Because it is formative, the shame became part of my identity: “I felt horrible for just being alive.” And because my very existence represented a constant temptation, a flirtation with evil or a descent into damnation, I struggled with depression, anxiety, and suicidal ideation. This created a psychological situation where everything was – somehow and always – all my fault. As Downie also points out, “The most insidious aspect of Christian shaming is that it is routinely and consistently presented and justified as love.” And in my experience, shaming was done sincerely. That is, people truly believed that using shame in this way was an expression of their care. I do not doubt that the people who trained me in shame also felt affection for me, and believed they were acting in my best interest. After all, they likely were raised in a similar way, passing on a cycle of shame that alienates us from our own bodies and minds. Downie described the impacts, particularly on children when they “are taught that their experience of harm is not harm but an expression of love”:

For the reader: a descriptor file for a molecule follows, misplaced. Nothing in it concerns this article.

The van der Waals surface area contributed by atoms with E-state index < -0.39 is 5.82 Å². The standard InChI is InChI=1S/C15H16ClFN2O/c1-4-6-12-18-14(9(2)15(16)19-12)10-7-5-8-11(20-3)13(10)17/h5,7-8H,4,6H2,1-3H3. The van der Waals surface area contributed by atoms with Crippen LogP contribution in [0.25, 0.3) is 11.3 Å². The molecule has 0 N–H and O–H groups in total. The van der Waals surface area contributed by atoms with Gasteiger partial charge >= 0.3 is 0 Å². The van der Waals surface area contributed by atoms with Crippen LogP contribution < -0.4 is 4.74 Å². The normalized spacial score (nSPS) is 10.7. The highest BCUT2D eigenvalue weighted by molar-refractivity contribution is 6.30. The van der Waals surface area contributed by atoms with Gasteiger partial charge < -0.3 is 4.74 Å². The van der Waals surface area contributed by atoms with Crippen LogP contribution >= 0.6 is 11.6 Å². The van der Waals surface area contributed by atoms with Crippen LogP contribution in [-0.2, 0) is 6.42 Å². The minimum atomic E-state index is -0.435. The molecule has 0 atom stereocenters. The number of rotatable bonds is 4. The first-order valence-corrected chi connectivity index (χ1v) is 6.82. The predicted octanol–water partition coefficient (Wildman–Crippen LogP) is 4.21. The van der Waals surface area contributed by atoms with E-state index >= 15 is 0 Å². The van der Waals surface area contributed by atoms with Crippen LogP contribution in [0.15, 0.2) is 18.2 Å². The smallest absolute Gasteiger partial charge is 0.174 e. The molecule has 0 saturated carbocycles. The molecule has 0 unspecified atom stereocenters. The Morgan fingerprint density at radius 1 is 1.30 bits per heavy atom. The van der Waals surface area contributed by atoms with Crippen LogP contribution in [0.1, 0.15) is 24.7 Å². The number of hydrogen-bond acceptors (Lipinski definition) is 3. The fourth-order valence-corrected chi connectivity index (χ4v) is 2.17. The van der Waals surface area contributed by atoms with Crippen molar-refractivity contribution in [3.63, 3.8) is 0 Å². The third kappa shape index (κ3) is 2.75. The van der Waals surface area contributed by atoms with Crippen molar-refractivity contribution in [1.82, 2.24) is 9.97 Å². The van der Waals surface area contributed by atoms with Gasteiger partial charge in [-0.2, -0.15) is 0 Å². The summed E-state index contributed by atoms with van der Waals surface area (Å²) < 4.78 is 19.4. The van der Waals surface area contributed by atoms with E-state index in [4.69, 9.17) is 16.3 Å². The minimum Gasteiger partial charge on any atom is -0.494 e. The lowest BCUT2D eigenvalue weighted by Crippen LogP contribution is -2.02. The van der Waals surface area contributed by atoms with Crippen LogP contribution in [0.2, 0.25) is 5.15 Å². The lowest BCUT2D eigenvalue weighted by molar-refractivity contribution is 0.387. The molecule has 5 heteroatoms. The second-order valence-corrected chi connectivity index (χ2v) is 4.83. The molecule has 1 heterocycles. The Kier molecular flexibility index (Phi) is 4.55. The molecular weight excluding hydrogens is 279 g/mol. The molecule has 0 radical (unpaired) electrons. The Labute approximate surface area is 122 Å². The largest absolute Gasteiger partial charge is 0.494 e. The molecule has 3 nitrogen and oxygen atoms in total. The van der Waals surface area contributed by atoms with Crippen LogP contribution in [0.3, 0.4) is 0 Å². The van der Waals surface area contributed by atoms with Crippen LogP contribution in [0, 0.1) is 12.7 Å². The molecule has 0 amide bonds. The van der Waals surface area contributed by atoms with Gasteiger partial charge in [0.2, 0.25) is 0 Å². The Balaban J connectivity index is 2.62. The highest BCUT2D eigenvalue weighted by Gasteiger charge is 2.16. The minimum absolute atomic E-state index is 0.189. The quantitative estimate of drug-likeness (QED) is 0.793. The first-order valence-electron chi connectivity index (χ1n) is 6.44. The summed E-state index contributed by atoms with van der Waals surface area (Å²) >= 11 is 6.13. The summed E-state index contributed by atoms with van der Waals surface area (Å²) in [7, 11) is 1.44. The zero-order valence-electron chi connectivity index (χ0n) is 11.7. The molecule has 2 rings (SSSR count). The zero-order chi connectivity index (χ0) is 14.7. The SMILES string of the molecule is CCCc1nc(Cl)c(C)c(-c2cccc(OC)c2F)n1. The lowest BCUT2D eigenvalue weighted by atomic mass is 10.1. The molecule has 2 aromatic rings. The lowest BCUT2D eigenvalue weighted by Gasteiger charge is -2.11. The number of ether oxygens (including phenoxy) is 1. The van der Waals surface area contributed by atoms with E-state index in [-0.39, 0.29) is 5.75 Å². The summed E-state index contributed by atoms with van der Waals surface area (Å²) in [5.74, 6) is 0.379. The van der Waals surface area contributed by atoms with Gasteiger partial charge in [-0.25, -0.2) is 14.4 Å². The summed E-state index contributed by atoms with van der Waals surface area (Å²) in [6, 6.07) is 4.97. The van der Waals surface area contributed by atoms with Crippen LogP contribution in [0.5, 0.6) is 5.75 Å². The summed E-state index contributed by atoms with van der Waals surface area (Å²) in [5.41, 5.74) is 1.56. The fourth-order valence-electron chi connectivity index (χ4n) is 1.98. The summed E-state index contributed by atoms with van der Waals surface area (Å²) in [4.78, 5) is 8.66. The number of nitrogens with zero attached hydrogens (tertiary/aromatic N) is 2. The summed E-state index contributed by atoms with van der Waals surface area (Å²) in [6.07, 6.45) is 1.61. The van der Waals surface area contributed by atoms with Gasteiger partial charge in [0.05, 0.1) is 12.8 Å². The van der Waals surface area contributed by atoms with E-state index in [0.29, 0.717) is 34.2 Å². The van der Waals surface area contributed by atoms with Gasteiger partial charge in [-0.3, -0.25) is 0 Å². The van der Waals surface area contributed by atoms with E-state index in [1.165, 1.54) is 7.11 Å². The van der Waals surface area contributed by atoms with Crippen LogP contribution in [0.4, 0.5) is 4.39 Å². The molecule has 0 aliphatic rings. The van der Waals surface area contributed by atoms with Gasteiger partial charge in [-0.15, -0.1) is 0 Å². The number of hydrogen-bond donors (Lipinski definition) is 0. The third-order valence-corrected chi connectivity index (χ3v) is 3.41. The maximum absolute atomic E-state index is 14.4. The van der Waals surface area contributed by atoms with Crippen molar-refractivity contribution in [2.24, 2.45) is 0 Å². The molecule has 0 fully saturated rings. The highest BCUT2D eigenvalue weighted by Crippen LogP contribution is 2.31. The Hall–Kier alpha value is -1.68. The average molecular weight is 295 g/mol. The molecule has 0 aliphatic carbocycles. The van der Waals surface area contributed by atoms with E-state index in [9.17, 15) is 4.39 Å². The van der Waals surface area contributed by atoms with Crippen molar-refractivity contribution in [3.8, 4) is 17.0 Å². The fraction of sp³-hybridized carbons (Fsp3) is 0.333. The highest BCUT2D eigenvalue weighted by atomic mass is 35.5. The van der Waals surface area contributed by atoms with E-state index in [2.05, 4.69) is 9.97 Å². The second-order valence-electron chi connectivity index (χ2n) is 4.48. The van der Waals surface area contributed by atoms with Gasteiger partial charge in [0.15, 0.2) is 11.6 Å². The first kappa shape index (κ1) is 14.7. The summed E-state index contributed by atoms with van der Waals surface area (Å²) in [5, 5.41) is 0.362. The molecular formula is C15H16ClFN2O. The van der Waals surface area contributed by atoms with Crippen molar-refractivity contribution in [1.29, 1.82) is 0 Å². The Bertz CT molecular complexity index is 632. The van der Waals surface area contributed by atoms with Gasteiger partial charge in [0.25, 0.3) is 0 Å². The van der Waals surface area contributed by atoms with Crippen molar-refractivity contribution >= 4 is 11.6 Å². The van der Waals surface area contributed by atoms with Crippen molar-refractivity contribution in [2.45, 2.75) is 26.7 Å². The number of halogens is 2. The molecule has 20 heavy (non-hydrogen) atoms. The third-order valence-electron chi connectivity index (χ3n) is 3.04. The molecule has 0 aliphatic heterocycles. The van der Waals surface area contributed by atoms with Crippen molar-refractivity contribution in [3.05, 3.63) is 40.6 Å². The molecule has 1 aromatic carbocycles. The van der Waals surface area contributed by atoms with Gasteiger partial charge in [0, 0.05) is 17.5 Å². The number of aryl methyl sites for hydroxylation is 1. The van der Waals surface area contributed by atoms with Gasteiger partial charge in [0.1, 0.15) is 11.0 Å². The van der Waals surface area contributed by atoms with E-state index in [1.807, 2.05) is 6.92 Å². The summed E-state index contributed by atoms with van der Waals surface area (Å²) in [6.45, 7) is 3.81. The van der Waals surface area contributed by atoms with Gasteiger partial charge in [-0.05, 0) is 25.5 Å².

"Those formed to believe that violent harm is an expression of love are thereby prevented from the possibility of considering their harm as abuse. They already ‘know’ it is a demonstration of love. Shame can also be understood through a lens of hermeneutical injustice. In chronic Christian shame, those experiencing the pain of shame are also taught not to know what their bodies tell them, the truth of their own experience. This harm must be understood not only as deprivation of knowledge but as formation in a hermeneutical habitus of shame as a way of knowing encompassing all relation to self, others, world, and God.”
“Shame as a way of knowing” is a good description of my experience in fundamentalist Christianity. The familial and religious authorities in my life had always let me know that they were afraid that, in the absence of shame, we would indulge in all sorts of terrible behavior. This was the justification for shame as a way of knowing – it was always worth the price. Jesus may have died on the cross to rescue us from Hell, but it was shame that really saved us. We could not trust ourselves; we needed shame in order to know what was wrong and feel bad enough to not do it. Failing that, we needed shame in order to return to the official version of Truth after we - inevitably - failed. Turning again to Downie’s description:
“the only knowledge of self permitted in chronic Christian shame is that which conforms to the religious authority which establishes truth. All else is condemned as either sinful or false. In such contexts, truth is always and only external. Truth is received by submission to authority, by conformity.”